SAN FRANCISCO – Maybe Brooks Koepka should have followed the old golf adage — as tired as it may be — and let his clubs do the talking.
A day after he raised eyebrows by suggesting some of his fellow players might not be up to the task of winning the PGA Championship, Koepka wasn’t either. He imploded on the front nine Sunday with three straight bogeys and lost his chance at his fifth major championship.
On Saturday Koepka noted that third-round leader Dustin Johnson had only won one major. “I like my chances,” Koepka said. “When I’ve been in this position before, I’ve capitalized. I don’t know, he’s won only one.”
Rory McIlroy came to Johnson’s defense Sunday.
“If you’ve won a major championship, you’re a hell of a player,” McIlroy said. “Doesn’t mean you’ve only won one. You’ve won one, and you’ve had to do a lot of good things to do that.
“Sort of hard to knock a guy that’s got 21 wins on the PGA Tour, which is three times what Brooks has.”
Koepka, meanwhile, was on his way to the airport after shrugging it off as just another day on the links.
“I mean, it’s my first bad round in a while in a major,” he said.
The good news for him is there’s another major just around the corner, the same U.S. Open he’s already won twice. The Masters will be in November.
Quietly, an ace
Byeong Hun An made the first hole-in-one of the tournament, landing his tee shot on No. 11 about 15 feet from the hole before it bounced a few times and rolled the last 3 feet.
Usually golfers figure out they shot an ace from the cheering galleries. But with no spectators allowed at Harding Park because of the coronavirus pandemic, it was the scream of a lone volunteer that got the message to An on the tee box 189 yards away.
He belatedly threw up his arms in celebration and had a chuckle with playing partner Sepp Straka.
“Judging by his reaction, it’s got to be,” Straka said.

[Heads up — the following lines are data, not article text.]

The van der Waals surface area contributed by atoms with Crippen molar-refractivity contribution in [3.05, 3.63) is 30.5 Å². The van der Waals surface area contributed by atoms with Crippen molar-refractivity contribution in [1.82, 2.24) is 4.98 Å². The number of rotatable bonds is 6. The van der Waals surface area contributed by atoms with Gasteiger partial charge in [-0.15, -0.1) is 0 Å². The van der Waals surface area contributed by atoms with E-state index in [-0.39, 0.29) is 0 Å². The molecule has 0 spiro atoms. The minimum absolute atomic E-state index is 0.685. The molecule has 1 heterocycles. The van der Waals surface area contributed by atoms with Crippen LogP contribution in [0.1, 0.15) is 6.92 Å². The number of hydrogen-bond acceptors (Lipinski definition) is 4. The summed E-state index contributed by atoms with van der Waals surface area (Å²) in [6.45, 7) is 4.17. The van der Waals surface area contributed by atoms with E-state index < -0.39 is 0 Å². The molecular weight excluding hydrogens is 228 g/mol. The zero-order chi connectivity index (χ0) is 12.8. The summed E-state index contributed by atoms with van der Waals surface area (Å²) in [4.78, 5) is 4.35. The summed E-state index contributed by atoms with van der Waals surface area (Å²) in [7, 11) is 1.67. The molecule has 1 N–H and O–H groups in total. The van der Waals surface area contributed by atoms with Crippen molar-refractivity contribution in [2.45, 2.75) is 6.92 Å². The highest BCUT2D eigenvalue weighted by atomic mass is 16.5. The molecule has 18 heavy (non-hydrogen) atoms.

Woods waits to see
Tiger Woods doesn’t know how the strange, compressed schedule will affect him for the rest of the year.
Then again, no one else does, either.
“No one has ever experienced this, having a shutdown during the year,” Woods said as he looked ahead to the FedEx Cup playoffs that will be followed two weeks later by the U.S. Open. “It is very different. This is unlike any other year that we’ve ever experienced in golf.”
Woods shot a 3-under 67 on Sunday to finish the tournament at 1 under par.
Woods will take next week off before the three-week stretch of the playoffs that begin outside of Boston on Aug. 20; the U.S. Open, which was postponed from June, will be two weeks after the tour championship.
Although the schedule is new for everyone, it will be a special challenge for Woods, who at 44 has a balky back and hasn’t played on back-to-back weekends since the President’s Cup in December.
“We’ve been training for that. Trying to get my strength and endurance up to that ability to making sure that I can handle that type of workload,” Woods said. “We’ll be pushing it hard to make sure that I can stay strong and have the endurance to keep on going.”
The end was near
Tied for the lead while standing on the 17th tee, Paul Casey heard what passed for a commotion on the largely silent, fan-free golf course.
He looked behind him and realized his hopes of winning the PGA Championship had suddenly, startlingly vanished.
Collin Morikawa’s drive had stopped 7 feet away, just behind Casey, on the 16th green. It set up an eagle that dropped Casey two shots behind with two holes to play Sunday. What had been a jammed leaderboard turned into Morikawa’s tournament to lose.
He didn’t, and Casey had nothing to do but tip his cap.
“What a shot,” Casey said when asked what went through his mind when he saw Morikawa’s ball come to rest.
The 43-year-old Englishman shot a 66 to finish at 11 under, tied for second and two shots behind the champion.
Casey is now 0-for-64 in majors, the longest current drought out there. But this was not, in his mind, a day to focus on that.
“I played wonderful golf, simple as that,” Casey said. “And watching Collin come down ... and what a shot he hit on 16. He deserves it.”